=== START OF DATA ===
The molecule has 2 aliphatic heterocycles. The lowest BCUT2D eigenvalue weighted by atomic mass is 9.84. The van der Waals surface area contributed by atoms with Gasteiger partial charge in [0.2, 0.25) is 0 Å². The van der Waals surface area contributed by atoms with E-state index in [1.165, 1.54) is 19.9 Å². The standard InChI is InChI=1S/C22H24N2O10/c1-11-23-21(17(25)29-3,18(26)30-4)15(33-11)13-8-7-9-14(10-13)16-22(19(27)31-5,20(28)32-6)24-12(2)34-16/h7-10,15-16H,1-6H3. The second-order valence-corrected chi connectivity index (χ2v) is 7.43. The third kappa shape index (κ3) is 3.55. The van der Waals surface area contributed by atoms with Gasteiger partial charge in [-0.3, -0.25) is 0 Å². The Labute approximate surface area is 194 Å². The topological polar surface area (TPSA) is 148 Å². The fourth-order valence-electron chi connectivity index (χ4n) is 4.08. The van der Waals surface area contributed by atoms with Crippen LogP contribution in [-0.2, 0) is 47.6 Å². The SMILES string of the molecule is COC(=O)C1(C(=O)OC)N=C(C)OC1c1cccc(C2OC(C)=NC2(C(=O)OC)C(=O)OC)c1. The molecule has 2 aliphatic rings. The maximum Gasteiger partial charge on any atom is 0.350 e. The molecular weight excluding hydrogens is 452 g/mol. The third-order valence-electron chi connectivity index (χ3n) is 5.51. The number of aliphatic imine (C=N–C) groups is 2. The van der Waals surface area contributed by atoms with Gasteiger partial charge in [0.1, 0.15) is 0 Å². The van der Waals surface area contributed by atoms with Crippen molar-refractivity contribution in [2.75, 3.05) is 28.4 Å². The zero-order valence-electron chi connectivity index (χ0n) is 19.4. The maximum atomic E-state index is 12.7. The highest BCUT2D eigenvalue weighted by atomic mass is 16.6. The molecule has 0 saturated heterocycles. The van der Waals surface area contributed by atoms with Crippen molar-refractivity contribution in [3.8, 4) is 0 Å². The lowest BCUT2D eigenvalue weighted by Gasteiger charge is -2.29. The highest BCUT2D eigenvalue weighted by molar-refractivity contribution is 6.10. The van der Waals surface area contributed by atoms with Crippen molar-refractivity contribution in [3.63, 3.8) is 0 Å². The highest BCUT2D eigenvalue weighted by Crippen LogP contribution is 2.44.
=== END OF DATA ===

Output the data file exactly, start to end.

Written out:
The molecule has 2 aliphatic heterocycles. The lowest BCUT2D eigenvalue weighted by atomic mass is 9.84. The van der Waals surface area contributed by atoms with Gasteiger partial charge in [0.2, 0.25) is 0 Å². The van der Waals surface area contributed by atoms with E-state index in [1.165, 1.54) is 19.9 Å². The standard InChI is InChI=1S/C22H24N2O10/c1-11-23-21(17(25)29-3,18(26)30-4)15(33-11)13-8-7-9-14(10-13)16-22(19(27)31-5,20(28)32-6)24-12(2)34-16/h7-10,15-16H,1-6H3. The second-order valence-corrected chi connectivity index (χ2v) is 7.43. The third kappa shape index (κ3) is 3.55. The van der Waals surface area contributed by atoms with Gasteiger partial charge in [-0.3, -0.25) is 0 Å². The Labute approximate surface area is 194 Å². The topological polar surface area (TPSA) is 148 Å². The fourth-order valence-electron chi connectivity index (χ4n) is 4.08. The van der Waals surface area contributed by atoms with Crippen LogP contribution in [-0.2, 0) is 47.6 Å². The SMILES string of the molecule is COC(=O)C1(C(=O)OC)N=C(C)OC1c1cccc(C2OC(C)=NC2(C(=O)OC)C(=O)OC)c1. The molecule has 2 aliphatic rings. The maximum Gasteiger partial charge on any atom is 0.350 e. The molecular weight excluding hydrogens is 452 g/mol. The third-order valence-electron chi connectivity index (χ3n) is 5.51. The number of aliphatic imine (C=N–C) groups is 2. The van der Waals surface area contributed by atoms with Gasteiger partial charge in [0.1, 0.15) is 0 Å². The van der Waals surface area contributed by atoms with Crippen molar-refractivity contribution in [2.75, 3.05) is 28.4 Å². The zero-order valence-electron chi connectivity index (χ0n) is 19.4. The maximum atomic E-state index is 12.7. The highest BCUT2D eigenvalue weighted by atomic mass is 16.6. The molecule has 0 saturated heterocycles. The van der Waals surface area contributed by atoms with Crippen molar-refractivity contribution in [3.8, 4) is 0 Å². The lowest BCUT2D eigenvalue weighted by Gasteiger charge is -2.29. The highest BCUT2D eigenvalue weighted by molar-refractivity contribution is 6.10. The van der Waals surface area contributed by atoms with Crippen molar-refractivity contribution in [3.63, 3.8) is 0 Å². The highest BCUT2D eigenvalue weighted by Crippen LogP contribution is 2.44.